Star Wars Episode III: Revenge of the Sith

It’s impossible to review Star Wars Episode III: Revenge of the Sith as just another movie. Twenty-eight years in the making, three sequels and two prequels later, countless billions at the box office and enough merchandising to choke a Wookie, the Star Wars franchise is more an event than just 140 minutes of film.

Perhaps more than any other film franchise, Star Wars revolutionized the way people experienced movies. Upon its release in 1977, Star Wars and its follow-ups The Empire Strikes Back and Return of the Jedi became phenomenon. Remember, Star Wars was released in a theatrical galaxy a long time ago when movies didn’t open at a theater near you. Star Wars was one of the last platform blockbusters, films which slowly rolled out in limited engagements. Because Star Wars was an event, fans didn’t mind waiting in long lines to experience George Lucas’ intergalactic space opera.

Revenge of the Sith opened last week on over 9,000 screens, making it impossible to miss. Lucas and his galaxy of characters have mined every last merchandising opportunity, hawking everything from burgers to candy. Unless you just crawled out from under a lava rock on the planet Mustafar, Star Wars Episode III: Revenge of the Sith is the cultural marker of its time, a visually dazzling, emotionally sweeping and frequently gripping conclusion to an era.

Utilizing state of the art digital photography and visual effects, Lucas and his team of movie magicians accomplish the impossible. They seamlessly evoke the spirit and simplicity of the original into a larger than life canvas filled with spectacular imagery that pushes the boundaries of film. Riding a current of political upheaval is an honest, heartbreaking love story whose outcome was preordained in Star Wars. We know going into Episode III the love which binds Anakin Skywalker (Hayden Christensen) and his queen Padme (Natalie Portman) will also be their undoing, but not before Padme reveals she is carrying their twins (Luke and Leia).

Although larger in scale, Episode III is more direct in its storytelling. Lucas mixes romance, politics, betrayal, all common themes in mythology, to his advantage, revealing key plot points and setting up pivotal story arcs. Lucas wraps up loose ends and kick starts new beginnings without showing all his cards. There’s just enough intrigue and mystery to keep audiences coming back for more.

Based on audience reaction, they’ll be back. In order for Episode III to evolve into the 1977 world we know as Star Wars, Lucas is forced to juggle numerous story threads. While there are no blink and you’ll miss them moments, Episode III does require you make a genuine investment in the characters. The stakes are higher, the losses insurmountable, and the wins even more heroic. Familiar faces from the past come into play for the first time, helping bridge the gap between the Episode III and IV: A New Hope.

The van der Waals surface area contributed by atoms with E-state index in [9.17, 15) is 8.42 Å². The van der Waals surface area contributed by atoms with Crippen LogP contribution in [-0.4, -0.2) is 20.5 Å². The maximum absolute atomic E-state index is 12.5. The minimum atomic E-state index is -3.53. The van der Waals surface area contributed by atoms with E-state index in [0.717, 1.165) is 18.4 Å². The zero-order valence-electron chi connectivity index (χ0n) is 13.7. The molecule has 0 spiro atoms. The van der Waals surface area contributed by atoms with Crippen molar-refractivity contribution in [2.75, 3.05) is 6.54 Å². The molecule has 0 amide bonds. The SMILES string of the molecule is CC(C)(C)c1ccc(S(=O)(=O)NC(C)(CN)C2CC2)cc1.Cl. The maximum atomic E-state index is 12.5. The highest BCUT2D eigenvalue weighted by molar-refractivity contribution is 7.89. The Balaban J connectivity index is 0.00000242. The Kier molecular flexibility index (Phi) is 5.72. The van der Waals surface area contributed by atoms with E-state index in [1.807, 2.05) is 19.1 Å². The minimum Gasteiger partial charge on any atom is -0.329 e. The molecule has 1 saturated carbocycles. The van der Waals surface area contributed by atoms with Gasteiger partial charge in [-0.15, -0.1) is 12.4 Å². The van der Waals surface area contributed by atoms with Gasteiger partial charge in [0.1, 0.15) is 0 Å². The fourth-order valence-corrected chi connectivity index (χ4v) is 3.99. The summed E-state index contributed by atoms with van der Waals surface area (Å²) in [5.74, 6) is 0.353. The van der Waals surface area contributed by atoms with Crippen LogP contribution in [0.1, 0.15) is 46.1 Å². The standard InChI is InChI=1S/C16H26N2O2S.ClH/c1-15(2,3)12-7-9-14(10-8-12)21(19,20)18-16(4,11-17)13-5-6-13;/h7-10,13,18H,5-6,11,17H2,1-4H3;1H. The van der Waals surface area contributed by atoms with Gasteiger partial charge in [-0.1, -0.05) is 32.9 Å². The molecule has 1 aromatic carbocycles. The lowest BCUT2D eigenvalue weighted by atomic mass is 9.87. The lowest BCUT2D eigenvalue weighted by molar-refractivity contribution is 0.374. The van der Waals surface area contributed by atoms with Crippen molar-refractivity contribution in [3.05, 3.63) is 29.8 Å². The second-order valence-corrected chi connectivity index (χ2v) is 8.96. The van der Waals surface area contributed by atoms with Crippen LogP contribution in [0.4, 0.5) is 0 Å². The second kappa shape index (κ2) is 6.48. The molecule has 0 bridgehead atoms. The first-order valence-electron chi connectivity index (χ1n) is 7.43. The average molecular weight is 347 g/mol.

The actors are no longer as wooden as some of the dialogue, having matured with their roles. Christensen is past the I’m the luckiest guy in the world stage and has developed into a believably tortured soul. No longer Mr. Nice Guy, Anakin’s transformation from Jedi into Darth Vader is the films calling card, and Lucas plays it our for all it’s worth. Even though we already know the outcome, watching Christensen’s interior struggle between good and evil is truly terrifying.

So is the final battle that sets the stage for Anakin to become the notorious Vader, an extended, all-stops-out duel to the death on a lava planet. You literally hold your breath as the battle unfolds, one close call after another, each one leading to the inevitable. The fact Lucas can still engage us in the result shows just how much he and we care about these characters.

It would be pointless to make this a checklist of favorite scenes, or lay out the plot point by point. Lucas spent too much time and effort to make this an event which has to be experienced. This review is here only to remind you Lucas got it right. With so much on his plate it would have been easy to overlook or shortchange certain aspects of the story, yet when all is said and done you leave satisfied, even fulfilled.

Sith! Boom! Rah!The Force Is With Star Wars Finale

Star Wars Episode III: Revenge of the Sith

Hayden Christensen, Ewan McGregor, Natalie Portman. Ian McDiarmid, Samuel L. Jackson, Jimmy Smits, Frank Oz, Christopher Lee, Anthony Daniels, Keisha Castle-Hughes. Directed by George Lucas. Rated PG-13. 140 Minutes.

Larsen Rating: $9.00

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